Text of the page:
Guy Kindermans Guy Kindermans is freelance journalist bij Data News.

Devoxx keeps growing in its role as a window on the newest evolutions in the mainstream software development world. Its original core is still going strong – the Java platform – but increasingly the event makes room for additional subjects, such as additional languages, frameworks, technologies… Last year, it put Scala in the spotlight as a post-Java language, while this year attention is drawn to the emerging ‘NoSQL’ data technology movement.


Without abandoning Java, the growing interest for other languages at Devoxx is eminently appropriate. Increasingly, developers are encouraged to use the right applicable programming language for creating specific pieces of an application. Say, the right language at the right spot at the right time. That makes sense as today applications often are assemblies of collaborating parts (or services).

Therefore, developers must be aware of the importance of being well versed in several programming languages, of being multi-lingual. Actually, that’s being doubly multilingual, as preferably the ‘language’ of the people at the business side of the company should be learned by developers.

Clearly, this requires an increased flexibility on the part of the developer, and a solid grounding for this should be laid during his or her initial studies, as well as kept up in an unending process of additional schooling and training. Devoxx plays an admirable role in this process. Luckily, integrated development environments increasingly support multiple languages, making life easier for developers. However, the bottom line is clear: the era of ‘one language fits all’ has come to an end and developers really should take that to heart.

About secure software

If I could have wished for more attention at Devoxx for a particular subject, that would be ‘developing secure software’! This is truly another aspect that developers should take to heart. As it is, there are hardly any presentations at Devoxx specifically covering this subject, and more’s the pity. Actually, the only security topics in the schedule of Devoxx relate to access management (as ‘UMA j – an User Managed Access framework’, and ‘Open Source authentication and authorization’), with nothing being said about e.g. hardening web applications against attacks. Amazing, considering that web applications are at the heart of Devoxx, with presentations about their development, deployment and management, as well as the whole supporting ecosystem of tools and technologies.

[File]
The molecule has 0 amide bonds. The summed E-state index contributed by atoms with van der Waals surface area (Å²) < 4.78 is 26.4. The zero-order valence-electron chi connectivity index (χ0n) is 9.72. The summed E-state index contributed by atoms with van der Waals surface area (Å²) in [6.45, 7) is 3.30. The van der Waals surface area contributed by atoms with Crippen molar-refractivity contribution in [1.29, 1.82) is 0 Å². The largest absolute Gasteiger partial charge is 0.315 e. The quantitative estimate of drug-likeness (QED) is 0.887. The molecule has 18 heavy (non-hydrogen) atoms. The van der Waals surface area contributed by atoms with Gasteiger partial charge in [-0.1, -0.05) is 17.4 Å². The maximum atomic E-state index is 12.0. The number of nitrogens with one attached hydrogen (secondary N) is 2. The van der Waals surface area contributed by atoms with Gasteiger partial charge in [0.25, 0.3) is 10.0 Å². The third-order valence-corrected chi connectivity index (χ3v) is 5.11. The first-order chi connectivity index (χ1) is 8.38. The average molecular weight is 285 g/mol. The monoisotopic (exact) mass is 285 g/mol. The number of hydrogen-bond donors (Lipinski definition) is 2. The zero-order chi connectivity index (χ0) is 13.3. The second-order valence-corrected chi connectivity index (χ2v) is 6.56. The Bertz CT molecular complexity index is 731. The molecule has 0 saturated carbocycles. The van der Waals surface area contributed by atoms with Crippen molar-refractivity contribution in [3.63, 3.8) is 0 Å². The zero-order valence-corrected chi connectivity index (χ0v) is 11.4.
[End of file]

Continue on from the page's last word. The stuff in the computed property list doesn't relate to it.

Unfortunately, plenty of web applications – new and old ones – suffer from dangerous weaknesses, as was yet again made clear by a study, the ‘2010 Data breach investigations report’ by Verizon Business. This study reports on the forensic investigations by Verizon and the US Secret Service (the law enforcement unit fighting cross-state financial fraud) of actual breaches, including the attack pathways. In not less than 54 % of all breaches in this report, web applications provided the path of attack (or were part of it)! Together, these attacks were responsible of 92 % of lost records. A major culprit is – and has been for the past 10 years – sql-injection (a problem in 25 % of all breaches, responsible for 89 % of all lost records). As a result, security guru Peter Tipett of Verizon Business implores developers to perform at least a lightweight test on all applications (rather than limit testing to the most mission critical applications) for the more common types of hacking (as sql injection). Even better would be to design applications from scratch with an view to security, as well as rendering every component as secure as possible. Even in agile development environments, with probably not all requirements known to the developers, designing and testing for security should form an integral part of the development process.

Continuing problems with web applications will hamper the growth of e-commerce and other e-activities, impacting in its turn the fortunes of the software development industry and its developers. So don’t spoil a good game for yourself, pay attention to secure software, go for a security development lifecycle when developing your software! Meanwhile, keep you mind open and enjoy Devoxx.

guy kindermans

Test all applications for the more common types of hacking.

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